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  • 36 Reads
Recent progress in molecular recognition imaging of protein systems at the nanoscale level

Identification of proteins has received considerable attention in recent years due to the increasing interest to resolve individual biomolecules under physiological relevant conditions. In this framework, atomic force microscopy (AFM), has shown its great potential to acquire a variety of biomolecular physico-chemical properties at the single molecule level [1]. Particularly, force spectroscopy based on AFM (AFM-FS) allows to determine the intermolecular interactions between two biomolecules, requiring being one covalently immobilized on a flat surface and the other linked onto the AFM tip. Previous work was developed in this field by simultaneous topography and recognition imaging (TREC) [2] and tuning-fork-based transverse dynamic force microscopy (TDFM) [3] albeit both methods lack of providing quantitive information. To overcome the aforementioned limitations force-volume (F-V) [4] emerged as promising alternative but the extremely large data acquisition times can lead drifting effects during the image record. Here, we present the intermittent jumping force mode (JM) as suitable approach to gather quantitative high-resolution force maps at local areas of the scanned sample with fast-acquisition times. Using this mode applying very low forces under respulsive regime conditions simultaneous maps of topography and specific rupture forces corresponding to the unbinding of the protein:ligand complexes are obtained. Two different protein systems are employed to illustrate the capabilities of the built up methodological improvements. First, the flavoenzyme system formed between flavodoxin NADP+ reductase (FNR) and its redox partners, ferredoxin and flavodoxin [5, 6] and second, the strongest non-covalent complexes observed in nature between avidin and streptavidin and biotin [7]. In the first case, the results were optimized when an oriented immobilization procedure was designed. In the second work, discrimination between avidin and streptavidin molecules in a hybrid sample was achieved with an unique sensor ligand. The most relevant scientific outcomes can serve as proof-of-principle stage to design diagnostic devices with ultra-sensitivity detection signal for drug screening applications.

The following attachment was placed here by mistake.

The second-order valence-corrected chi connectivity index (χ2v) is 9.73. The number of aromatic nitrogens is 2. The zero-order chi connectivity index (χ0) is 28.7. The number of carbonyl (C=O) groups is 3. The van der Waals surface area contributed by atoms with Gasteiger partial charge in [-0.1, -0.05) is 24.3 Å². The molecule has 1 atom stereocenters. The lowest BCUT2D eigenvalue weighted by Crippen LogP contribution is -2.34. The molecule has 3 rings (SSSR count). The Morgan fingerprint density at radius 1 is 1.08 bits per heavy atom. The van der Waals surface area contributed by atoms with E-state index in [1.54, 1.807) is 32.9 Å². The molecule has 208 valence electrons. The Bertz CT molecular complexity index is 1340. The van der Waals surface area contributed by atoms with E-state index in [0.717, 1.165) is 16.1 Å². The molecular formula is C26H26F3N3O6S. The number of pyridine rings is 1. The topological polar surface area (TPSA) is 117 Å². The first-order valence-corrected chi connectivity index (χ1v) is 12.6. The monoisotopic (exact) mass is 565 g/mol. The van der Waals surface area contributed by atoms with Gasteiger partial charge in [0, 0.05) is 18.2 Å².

[1] Müller, D.J.; Dumitru, A.C.; Lo Giudice, C.; Gaub, H.E.; Hinterdorfer, P.; Hummer, G.; De Yoreo, J.J.; Alsteens, D. Atomic Force Microscopy-Based Force Spectroscopy and Multiparametric Imaging of Biomolecular and Cellular Systems. Chem. Rev. 2020, 121, 11701-11725.
[2] Stroh, C.M.; Ebner, A.; Geretschlager, M.; Freudenthale, G.; Kienberger, F.; Kamruzzahan, A.S.M.; Smith-Gill, S.J.; Gruber, H.J.; Hinterdorfer, P. Simultaneous topography and recognition imaging using force microscopy. Biophys. J. 2004, 87, 1981-1990.
[3] Hofer, M.; Adamsmaier, S.; van Zanten, T.S.; Chtcheglova, L.A.; Manzo, C.; Duman, M.; Mayer, B.; Ebner, A.; Moertelmaier, M.; Kada, G.; et al. Molecular recognition imaging using tuning-fork based transverse dynamic force microscopy. Ultramicroscopy 2010, 110, 605-611.
[4] Ludwig, M.; Dettmann, W.; Gaub, H.E. Atomic force microscope imaging contrast based on molecular recognition. Biophys. J. 1997, 72, 445-448.
[5] Marcuello, C.; De Miguel R.; Gómez-Moreno C.; Martínez-Júlvez, M.; Lostao, A. An efficient method for enzyme immobilization evidenced by atomic force microscopy. Protein Eng. Des. Sel. 2012, 25, 715-723.